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Original Research: CHEST INFECTIONS |

Linezolid vs Glycopeptide Antibiotics for the Treatment of Suspected Methicillin-Resistant Staphylococcus aureus Nosocomial Pneumonia: A Meta-analysis of Randomized Controlled Trials

Allan J. Walkey, MD; Max R. O’Donnell, MD, MPH; Renda Soylemez Wiener, MD, MPH
Author and Funding Information

From the Boston University School of Medicine (Drs Walkey and Wiener), The Pulmonary Center, Boston, MA; Albert Einstein College of Medicine (Dr O’Donnell), Division of Pulmonary Medicine, Bronx, NY; the Center for Health Quality, Outcomes, and Economic Research (Dr Wiener), Edith Nourse Rogers Memorial VA Hospital, Bedford, MA; and The Dartmouth Institute for Health Policy and Clinical Practice (Dr Wiener), Dartmouth Medical School, Hanover, NH.

Correspondence to: Allan J. Walkey, MD, Boston University School of Medicine, The Pulmonary Center, 715 Albany St, R-304, Boston, MA 02118; e-mail: alwalkey@bu.edu


Funding/Support: Dr Wiener is supported by a career development award through the National Cancer Institute [K07 CA138772] and by the Department of Veterans Affairs.

Reproduction of this article is prohibited without written permission from the American College of Chest Physicians (http://www.chestpubs.org/site/misc/reprints.xhtml).


© 2011 American College of Chest Physicians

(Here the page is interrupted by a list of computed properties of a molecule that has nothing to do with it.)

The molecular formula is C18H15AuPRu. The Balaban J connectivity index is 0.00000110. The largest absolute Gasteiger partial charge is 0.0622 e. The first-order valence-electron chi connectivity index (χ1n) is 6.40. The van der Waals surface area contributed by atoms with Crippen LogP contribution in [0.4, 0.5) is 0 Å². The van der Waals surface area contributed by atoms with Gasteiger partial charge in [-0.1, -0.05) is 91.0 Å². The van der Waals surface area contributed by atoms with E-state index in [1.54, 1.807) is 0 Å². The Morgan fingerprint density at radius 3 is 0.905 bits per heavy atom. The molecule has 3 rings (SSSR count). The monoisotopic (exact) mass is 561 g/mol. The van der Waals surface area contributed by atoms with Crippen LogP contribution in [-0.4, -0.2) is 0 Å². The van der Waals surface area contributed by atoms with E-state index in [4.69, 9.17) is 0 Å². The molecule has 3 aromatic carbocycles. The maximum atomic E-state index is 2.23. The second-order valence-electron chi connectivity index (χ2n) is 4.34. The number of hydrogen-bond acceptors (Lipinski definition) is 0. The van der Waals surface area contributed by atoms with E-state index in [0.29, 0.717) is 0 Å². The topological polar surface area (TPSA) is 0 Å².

Chest. 2011;139(5):1148-1155. doi:10.1378/chest.10-1556
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Background:  Methicillin-resistant Staphylococcus aureus (MRSA) is an important cause of nosocomial pneumonia. Societal guidelines suggest linezolid may be the preferred treatment of MRSA nosocomial pneumonia. We investigated the efficacy of linezolid compared with glycopeptide antibiotics (vancomycin or teicoplanin) for nosocomial pneumonia.

Methods:  This was a systematic review and meta-analysis of English language, randomized, controlled trials comparing linezolid to glycopeptide antibiotics for suspected MRSA pneumonia in subjects > 12 years of age. A highly sensitive search of PubMed MEDLINE and Cochrane Central Register of Controlled Trials databases identified relevant studies.

Results:  Eight trials encompassing 1,641 subjects met entry criteria. Linezolid was not superior to glycopeptide antibiotics for end points of clinical success (relative risk [RR] linezolid vs glycopeptide, 1.04; 95% CI, 0.97-1.11; P = .28), microbiologic success (RR, 1.13; 95% CI, 0.97-1.31; P = .12), or mortality (RR, 0.91; 95% CI, 0.69-1.18; P = .47). In addition, clinical success in the subgroup of subjects with MRSA-positive respiratory tract culture (RR, 1.23; 95% CI, 0.97-1.57; P = .09) was not significantly different from those without MRSA (RR, 0.95; 95% CI, 0.83-1.09; P = .48), P for interaction, 0.07. The risk for adverse events was not different between the two antibiotic classes (RR, 0.96; 95% CI, 0.86-1.07; P = .48).

Conclusion:  Randomized controlled trials do not support superiority of linezolid over glycopeptide antibiotics for the treatment of nosocomial pneumonia. We recommend that decisions between linezolid or glycopeptide antibiotics for empirical or MRSA-directed therapy of nosocomial pneumonia depend on local availability, antibiotic resistance patterns, preferred routes of delivery, and cost, rather than presumed differences in efficacy.

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